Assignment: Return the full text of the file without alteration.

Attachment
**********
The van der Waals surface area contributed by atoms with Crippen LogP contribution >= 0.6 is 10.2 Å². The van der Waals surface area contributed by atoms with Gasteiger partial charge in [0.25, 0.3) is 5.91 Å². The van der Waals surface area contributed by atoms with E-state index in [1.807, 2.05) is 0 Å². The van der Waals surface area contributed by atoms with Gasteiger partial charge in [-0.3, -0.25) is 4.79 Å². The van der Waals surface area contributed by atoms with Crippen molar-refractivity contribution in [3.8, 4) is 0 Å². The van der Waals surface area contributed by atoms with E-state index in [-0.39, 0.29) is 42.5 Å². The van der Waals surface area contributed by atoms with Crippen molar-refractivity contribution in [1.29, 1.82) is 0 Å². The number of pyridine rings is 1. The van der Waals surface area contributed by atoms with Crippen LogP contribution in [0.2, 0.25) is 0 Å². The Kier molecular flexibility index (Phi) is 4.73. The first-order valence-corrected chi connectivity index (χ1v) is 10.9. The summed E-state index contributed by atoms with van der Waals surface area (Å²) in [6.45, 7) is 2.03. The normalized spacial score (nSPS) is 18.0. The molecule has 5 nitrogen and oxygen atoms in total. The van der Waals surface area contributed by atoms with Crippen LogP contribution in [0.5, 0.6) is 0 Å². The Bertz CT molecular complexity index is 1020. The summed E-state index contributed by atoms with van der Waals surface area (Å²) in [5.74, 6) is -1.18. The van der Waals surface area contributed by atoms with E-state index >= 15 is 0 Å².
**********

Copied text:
The van der Waals surface area contributed by atoms with Crippen LogP contribution >= 0.6 is 10.2 Å². The van der Waals surface area contributed by atoms with Gasteiger partial charge in [0.25, 0.3) is 5.91 Å². The van der Waals surface area contributed by atoms with E-state index in [1.807, 2.05) is 0 Å². The van der Waals surface area contributed by atoms with Gasteiger partial charge in [-0.3, -0.25) is 4.79 Å². The van der Waals surface area contributed by atoms with Crippen molar-refractivity contribution in [3.8, 4) is 0 Å². The van der Waals surface area contributed by atoms with E-state index in [-0.39, 0.29) is 42.5 Å². The van der Waals surface area contributed by atoms with Crippen molar-refractivity contribution in [1.29, 1.82) is 0 Å². The number of pyridine rings is 1. The van der Waals surface area contributed by atoms with Crippen LogP contribution in [0.2, 0.25) is 0 Å². The Kier molecular flexibility index (Phi) is 4.73. The first-order valence-corrected chi connectivity index (χ1v) is 10.9. The summed E-state index contributed by atoms with van der Waals surface area (Å²) in [6.45, 7) is 2.03. The normalized spacial score (nSPS) is 18.0. The molecule has 5 nitrogen and oxygen atoms in total. The van der Waals surface area contributed by atoms with Crippen LogP contribution in [0.5, 0.6) is 0 Å². The Bertz CT molecular complexity index is 1020. The summed E-state index contributed by atoms with van der Waals surface area (Å²) in [5.74, 6) is -1.18. The van der Waals surface area contributed by atoms with E-state index >= 15 is 0 Å².